A: Well, I got started in politics in general, I guess, on the Scholars II field trip back after the Parkland shooting last year in February and got to give a speech to the Florida Senate hearing. And after that, I got involved and kept getting involved. Environmental stuff, I’ve always kind of known-or at least in high school and as I got older-I paid attention and knew what was going on, but I guess I didn’t really realize how serious it was until about a year or two ago in regards to our climate. It’s not even how serious it is-most people-the problem is most people think that there’s nothing we can do about it, they that it’s inevitable, but in reality there are actual people who are destroying our planet. They have names and addresses and are actual human beings and we can get them to stop. And it’s up to us to save us and it’s not like it’s an inevitable problem. That’s what most people need to realize. 

Q: What would you overall consider one of your biggest accomplishments in achieving your political goals or once again environmental politics? 

A: I would say, I don’t know how much I personally accomplished, I guess I could say that it could be all the people who I interact with, how I start conversations with them and how much people have learned, like from me bringing it up all the time, like people now or in my circle start to care a little more. I guess that’s an accomplishment, because of all the people I’ve influenced. 

Q: Do you have a personal goal you have set or an overall mission? 

A: I signed up to work on the Bernie Sanders 2020 campaign, that is a long-term goal because he wants to enact the green new deal which could change our country’s pace and the environmental fight, and he’s the most environmentally conscience candidate-or he will be when he announces it. That’s like a long term push, and I feel like if he gets elected he will take the steps necessary in the US to combat the rising climate change, the threat of climate change. All we can really do is get more people involved, so I’d like to get more kids to know what’s going on and to realize we can fix things, and that the problems are not inevitable. However, that is whether it’s through protests or rallies or events or whatever, Kids just need to see they can be better than this.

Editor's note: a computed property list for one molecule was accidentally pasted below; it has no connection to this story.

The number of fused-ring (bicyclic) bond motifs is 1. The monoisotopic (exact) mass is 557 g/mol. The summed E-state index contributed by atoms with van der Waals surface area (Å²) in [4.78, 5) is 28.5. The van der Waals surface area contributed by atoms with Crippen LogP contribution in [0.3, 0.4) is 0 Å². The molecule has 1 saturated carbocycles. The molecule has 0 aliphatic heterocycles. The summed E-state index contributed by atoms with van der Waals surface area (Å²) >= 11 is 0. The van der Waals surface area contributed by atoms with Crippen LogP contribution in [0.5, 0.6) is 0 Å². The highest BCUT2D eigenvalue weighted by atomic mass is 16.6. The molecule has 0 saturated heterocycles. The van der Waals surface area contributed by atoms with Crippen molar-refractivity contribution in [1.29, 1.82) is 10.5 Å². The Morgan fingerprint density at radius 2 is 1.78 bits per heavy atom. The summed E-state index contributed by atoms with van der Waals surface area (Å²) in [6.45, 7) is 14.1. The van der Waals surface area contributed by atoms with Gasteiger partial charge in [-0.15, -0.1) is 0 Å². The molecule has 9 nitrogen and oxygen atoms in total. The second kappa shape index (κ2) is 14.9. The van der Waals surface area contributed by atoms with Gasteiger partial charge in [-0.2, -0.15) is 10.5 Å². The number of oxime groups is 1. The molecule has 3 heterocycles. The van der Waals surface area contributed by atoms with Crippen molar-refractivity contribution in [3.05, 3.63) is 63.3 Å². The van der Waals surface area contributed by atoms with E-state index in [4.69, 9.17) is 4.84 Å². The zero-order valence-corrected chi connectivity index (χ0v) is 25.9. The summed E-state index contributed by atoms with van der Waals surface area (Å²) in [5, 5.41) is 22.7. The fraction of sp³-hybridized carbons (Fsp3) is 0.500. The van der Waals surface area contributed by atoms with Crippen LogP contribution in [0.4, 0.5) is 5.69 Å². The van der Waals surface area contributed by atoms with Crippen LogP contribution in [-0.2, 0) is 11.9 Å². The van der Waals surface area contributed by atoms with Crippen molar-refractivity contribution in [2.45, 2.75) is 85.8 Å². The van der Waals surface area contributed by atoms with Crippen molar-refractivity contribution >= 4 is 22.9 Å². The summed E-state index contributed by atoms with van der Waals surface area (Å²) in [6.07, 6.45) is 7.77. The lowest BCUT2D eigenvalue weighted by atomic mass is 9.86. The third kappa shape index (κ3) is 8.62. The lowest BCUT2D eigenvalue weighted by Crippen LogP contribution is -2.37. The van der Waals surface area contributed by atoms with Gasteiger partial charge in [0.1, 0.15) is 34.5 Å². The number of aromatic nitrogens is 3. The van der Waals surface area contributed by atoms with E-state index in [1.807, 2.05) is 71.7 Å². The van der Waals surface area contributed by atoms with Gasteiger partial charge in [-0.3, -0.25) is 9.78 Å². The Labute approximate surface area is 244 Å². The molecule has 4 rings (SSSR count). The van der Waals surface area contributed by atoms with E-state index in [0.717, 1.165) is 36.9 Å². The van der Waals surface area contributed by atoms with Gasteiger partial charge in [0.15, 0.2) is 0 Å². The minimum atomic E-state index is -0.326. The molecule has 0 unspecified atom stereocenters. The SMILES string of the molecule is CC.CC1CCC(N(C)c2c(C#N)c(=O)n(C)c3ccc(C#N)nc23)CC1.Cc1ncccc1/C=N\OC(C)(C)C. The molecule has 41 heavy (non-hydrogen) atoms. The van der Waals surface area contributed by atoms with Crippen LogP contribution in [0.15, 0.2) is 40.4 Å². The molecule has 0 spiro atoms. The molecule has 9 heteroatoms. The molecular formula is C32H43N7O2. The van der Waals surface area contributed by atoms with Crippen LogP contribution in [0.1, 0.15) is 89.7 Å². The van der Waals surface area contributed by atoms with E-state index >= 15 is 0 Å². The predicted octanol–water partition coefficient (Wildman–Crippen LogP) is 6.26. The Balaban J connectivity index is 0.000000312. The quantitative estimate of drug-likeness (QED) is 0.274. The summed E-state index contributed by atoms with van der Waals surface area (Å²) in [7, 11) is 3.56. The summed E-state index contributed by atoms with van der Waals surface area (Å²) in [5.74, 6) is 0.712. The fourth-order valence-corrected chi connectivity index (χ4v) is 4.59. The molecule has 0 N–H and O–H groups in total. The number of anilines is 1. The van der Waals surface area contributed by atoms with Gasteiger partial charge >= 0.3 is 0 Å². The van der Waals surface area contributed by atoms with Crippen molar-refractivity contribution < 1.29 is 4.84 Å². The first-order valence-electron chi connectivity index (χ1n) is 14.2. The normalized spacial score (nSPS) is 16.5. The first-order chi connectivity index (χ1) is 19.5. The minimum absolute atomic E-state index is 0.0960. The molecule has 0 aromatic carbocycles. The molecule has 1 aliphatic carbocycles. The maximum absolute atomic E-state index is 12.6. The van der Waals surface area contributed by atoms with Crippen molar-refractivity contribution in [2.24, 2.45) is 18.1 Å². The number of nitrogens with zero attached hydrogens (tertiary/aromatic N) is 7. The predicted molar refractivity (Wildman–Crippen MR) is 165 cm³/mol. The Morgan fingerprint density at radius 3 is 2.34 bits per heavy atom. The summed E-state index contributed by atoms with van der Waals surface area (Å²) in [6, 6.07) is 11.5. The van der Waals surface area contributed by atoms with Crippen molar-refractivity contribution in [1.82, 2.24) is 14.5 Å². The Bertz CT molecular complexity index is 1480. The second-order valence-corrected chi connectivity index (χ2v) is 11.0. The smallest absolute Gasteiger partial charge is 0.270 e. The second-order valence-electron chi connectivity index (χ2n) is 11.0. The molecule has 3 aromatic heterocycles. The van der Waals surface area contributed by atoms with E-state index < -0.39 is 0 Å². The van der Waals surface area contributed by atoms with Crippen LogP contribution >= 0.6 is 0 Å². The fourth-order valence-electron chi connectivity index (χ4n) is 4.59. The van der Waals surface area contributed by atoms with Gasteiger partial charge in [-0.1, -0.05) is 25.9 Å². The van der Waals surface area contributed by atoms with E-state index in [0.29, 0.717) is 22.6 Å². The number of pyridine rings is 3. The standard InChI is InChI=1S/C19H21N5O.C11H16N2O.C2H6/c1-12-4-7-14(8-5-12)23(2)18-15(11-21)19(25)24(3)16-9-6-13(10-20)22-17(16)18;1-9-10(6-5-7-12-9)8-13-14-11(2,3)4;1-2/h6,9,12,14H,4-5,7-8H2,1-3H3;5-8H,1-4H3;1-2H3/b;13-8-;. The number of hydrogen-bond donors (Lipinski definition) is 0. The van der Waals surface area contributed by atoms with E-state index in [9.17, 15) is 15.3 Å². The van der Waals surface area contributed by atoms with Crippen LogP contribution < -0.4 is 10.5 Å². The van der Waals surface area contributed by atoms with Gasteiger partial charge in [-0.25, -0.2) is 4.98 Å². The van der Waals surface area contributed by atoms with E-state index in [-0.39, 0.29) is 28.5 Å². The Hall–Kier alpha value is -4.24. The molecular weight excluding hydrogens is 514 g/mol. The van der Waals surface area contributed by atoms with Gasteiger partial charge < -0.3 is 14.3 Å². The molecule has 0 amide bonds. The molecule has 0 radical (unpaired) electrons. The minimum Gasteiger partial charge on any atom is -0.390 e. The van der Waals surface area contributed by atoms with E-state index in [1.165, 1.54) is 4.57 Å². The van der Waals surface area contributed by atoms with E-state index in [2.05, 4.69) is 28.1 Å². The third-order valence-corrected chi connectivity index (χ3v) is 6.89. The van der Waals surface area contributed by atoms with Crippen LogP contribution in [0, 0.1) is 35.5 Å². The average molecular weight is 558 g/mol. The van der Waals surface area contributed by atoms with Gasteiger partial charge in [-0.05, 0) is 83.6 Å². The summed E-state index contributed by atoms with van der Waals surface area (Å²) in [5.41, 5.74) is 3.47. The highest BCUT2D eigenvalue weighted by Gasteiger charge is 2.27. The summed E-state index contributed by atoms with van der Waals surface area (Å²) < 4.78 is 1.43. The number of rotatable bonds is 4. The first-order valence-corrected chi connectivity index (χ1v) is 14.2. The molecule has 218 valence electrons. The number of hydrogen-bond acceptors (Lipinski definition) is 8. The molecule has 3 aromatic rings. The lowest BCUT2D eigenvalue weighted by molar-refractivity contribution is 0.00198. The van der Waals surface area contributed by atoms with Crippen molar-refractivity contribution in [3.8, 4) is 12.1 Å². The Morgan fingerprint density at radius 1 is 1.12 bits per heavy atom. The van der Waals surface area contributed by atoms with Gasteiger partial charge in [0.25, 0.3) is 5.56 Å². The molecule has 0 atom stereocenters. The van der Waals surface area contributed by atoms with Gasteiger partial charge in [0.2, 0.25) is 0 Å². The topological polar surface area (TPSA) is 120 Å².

Q: Where do you see your environmental interests taking you in the future, or even just political interests? 

A: I don’t really have an ambitious political future ahead. I want to study, you know, potentially study astrophysics or you know philosophy or psychology, understanding human and humanity’s place in the universe, I guess. But maybe in the future I could potentially get into politics when I’m older, like you know after my career is over. But, that doesn’t really answer the question, so I guess in college and a little after I could start an organization to care about the environment, and like just get involved in protesting and stuff like that. 

Q: What message do you hope to pass on to people overall and even right now? 

A: I’ve said this a lot but my message is: the problems that are going on right now aren’t inevitable. The people causing the degradation of our planet are real people, and they have names and addresses and everything, just like you and me, and they can be stopped. You know we can save our planet, it’s not an inevitable problem if we fight it and combat it, and save it.

Q: What would you say are the main challenges you’re going to face before you get people to realize this? 

A: Well-a lot of people-America hasn’t had a significant change in decades so people have become very, like, afraid of change, so not everyone is willing to listen to alternatives, or at least understand better alternatives to the fact. In order to get people to be more open minded or get people to have more positive thoughts, we have to keep getting people aware of what’s going on-you know informed-and then that should change things in the long-term.